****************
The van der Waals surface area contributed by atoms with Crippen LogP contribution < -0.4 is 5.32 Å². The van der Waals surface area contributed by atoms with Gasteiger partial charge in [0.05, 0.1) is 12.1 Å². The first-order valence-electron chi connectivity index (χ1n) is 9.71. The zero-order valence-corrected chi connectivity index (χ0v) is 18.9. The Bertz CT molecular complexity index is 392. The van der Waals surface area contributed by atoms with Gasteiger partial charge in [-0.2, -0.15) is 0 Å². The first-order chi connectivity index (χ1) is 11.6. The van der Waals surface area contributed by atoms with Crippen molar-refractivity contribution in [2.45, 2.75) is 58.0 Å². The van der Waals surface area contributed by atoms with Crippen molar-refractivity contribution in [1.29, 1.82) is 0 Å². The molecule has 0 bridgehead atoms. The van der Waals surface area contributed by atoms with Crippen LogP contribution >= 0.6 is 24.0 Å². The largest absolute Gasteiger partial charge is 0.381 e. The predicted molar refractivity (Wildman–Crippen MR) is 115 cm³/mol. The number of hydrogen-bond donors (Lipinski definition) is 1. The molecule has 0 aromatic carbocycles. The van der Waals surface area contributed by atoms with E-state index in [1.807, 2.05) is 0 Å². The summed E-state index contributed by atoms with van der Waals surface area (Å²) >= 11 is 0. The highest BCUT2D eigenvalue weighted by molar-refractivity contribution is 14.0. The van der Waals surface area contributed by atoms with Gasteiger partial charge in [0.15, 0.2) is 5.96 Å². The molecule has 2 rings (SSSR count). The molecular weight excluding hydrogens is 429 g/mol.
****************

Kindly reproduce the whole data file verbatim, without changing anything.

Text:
The van der Waals surface area contributed by atoms with Crippen LogP contribution < -0.4 is 5.32 Å². The van der Waals surface area contributed by atoms with Gasteiger partial charge in [0.05, 0.1) is 12.1 Å². The first-order valence-electron chi connectivity index (χ1n) is 9.71. The zero-order valence-corrected chi connectivity index (χ0v) is 18.9. The Bertz CT molecular complexity index is 392. The van der Waals surface area contributed by atoms with Gasteiger partial charge in [-0.2, -0.15) is 0 Å². The first-order chi connectivity index (χ1) is 11.6. The van der Waals surface area contributed by atoms with Crippen molar-refractivity contribution in [2.45, 2.75) is 58.0 Å². The van der Waals surface area contributed by atoms with Crippen molar-refractivity contribution in [1.29, 1.82) is 0 Å². The molecule has 0 bridgehead atoms. The van der Waals surface area contributed by atoms with Crippen LogP contribution >= 0.6 is 24.0 Å². The largest absolute Gasteiger partial charge is 0.381 e. The predicted molar refractivity (Wildman–Crippen MR) is 115 cm³/mol. The number of hydrogen-bond donors (Lipinski definition) is 1. The molecule has 0 aromatic carbocycles. The van der Waals surface area contributed by atoms with E-state index in [1.807, 2.05) is 0 Å². The summed E-state index contributed by atoms with van der Waals surface area (Å²) >= 11 is 0. The highest BCUT2D eigenvalue weighted by molar-refractivity contribution is 14.0. The van der Waals surface area contributed by atoms with Gasteiger partial charge in [0.15, 0.2) is 5.96 Å². The molecule has 2 rings (SSSR count). The molecular weight excluding hydrogens is 429 g/mol.